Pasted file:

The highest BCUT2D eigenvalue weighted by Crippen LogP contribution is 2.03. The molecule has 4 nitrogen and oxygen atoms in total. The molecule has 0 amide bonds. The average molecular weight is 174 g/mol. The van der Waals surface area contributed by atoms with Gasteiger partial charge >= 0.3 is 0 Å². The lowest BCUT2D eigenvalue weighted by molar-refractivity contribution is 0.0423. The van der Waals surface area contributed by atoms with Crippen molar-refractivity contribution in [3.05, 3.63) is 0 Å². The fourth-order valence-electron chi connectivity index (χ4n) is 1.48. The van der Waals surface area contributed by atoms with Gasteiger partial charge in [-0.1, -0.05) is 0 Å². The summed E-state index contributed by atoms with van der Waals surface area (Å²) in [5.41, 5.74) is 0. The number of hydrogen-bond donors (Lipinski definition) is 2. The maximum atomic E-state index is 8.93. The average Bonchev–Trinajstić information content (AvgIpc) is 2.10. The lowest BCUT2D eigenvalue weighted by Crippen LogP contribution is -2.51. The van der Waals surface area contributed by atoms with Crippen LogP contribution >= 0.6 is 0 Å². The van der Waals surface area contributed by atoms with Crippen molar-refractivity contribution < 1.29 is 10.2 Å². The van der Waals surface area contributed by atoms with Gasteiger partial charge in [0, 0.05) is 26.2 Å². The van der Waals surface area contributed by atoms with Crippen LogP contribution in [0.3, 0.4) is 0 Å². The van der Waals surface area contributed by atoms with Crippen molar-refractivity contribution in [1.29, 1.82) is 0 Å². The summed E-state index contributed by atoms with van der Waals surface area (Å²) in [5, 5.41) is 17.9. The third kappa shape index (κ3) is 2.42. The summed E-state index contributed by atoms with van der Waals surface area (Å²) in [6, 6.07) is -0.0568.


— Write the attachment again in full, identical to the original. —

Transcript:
The highest BCUT2D eigenvalue weighted by Crippen LogP contribution is 2.03. The molecule has 4 nitrogen and oxygen atoms in total. The molecule has 0 amide bonds. The average molecular weight is 174 g/mol. The van der Waals surface area contributed by atoms with Gasteiger partial charge >= 0.3 is 0 Å². The lowest BCUT2D eigenvalue weighted by molar-refractivity contribution is 0.0423. The van der Waals surface area contributed by atoms with Crippen molar-refractivity contribution in [3.05, 3.63) is 0 Å². The fourth-order valence-electron chi connectivity index (χ4n) is 1.48. The van der Waals surface area contributed by atoms with Gasteiger partial charge in [-0.1, -0.05) is 0 Å². The summed E-state index contributed by atoms with van der Waals surface area (Å²) in [5.41, 5.74) is 0. The number of hydrogen-bond donors (Lipinski definition) is 2. The maximum atomic E-state index is 8.93. The average Bonchev–Trinajstić information content (AvgIpc) is 2.10. The lowest BCUT2D eigenvalue weighted by Crippen LogP contribution is -2.51. The van der Waals surface area contributed by atoms with Crippen LogP contribution >= 0.6 is 0 Å². The van der Waals surface area contributed by atoms with Crippen molar-refractivity contribution < 1.29 is 10.2 Å². The van der Waals surface area contributed by atoms with Gasteiger partial charge in [0, 0.05) is 26.2 Å². The van der Waals surface area contributed by atoms with Crippen LogP contribution in [0.3, 0.4) is 0 Å². The van der Waals surface area contributed by atoms with Crippen molar-refractivity contribution in [1.29, 1.82) is 0 Å². The summed E-state index contributed by atoms with van der Waals surface area (Å²) in [5, 5.41) is 17.9. The third kappa shape index (κ3) is 2.42. The summed E-state index contributed by atoms with van der Waals surface area (Å²) in [6, 6.07) is -0.0568.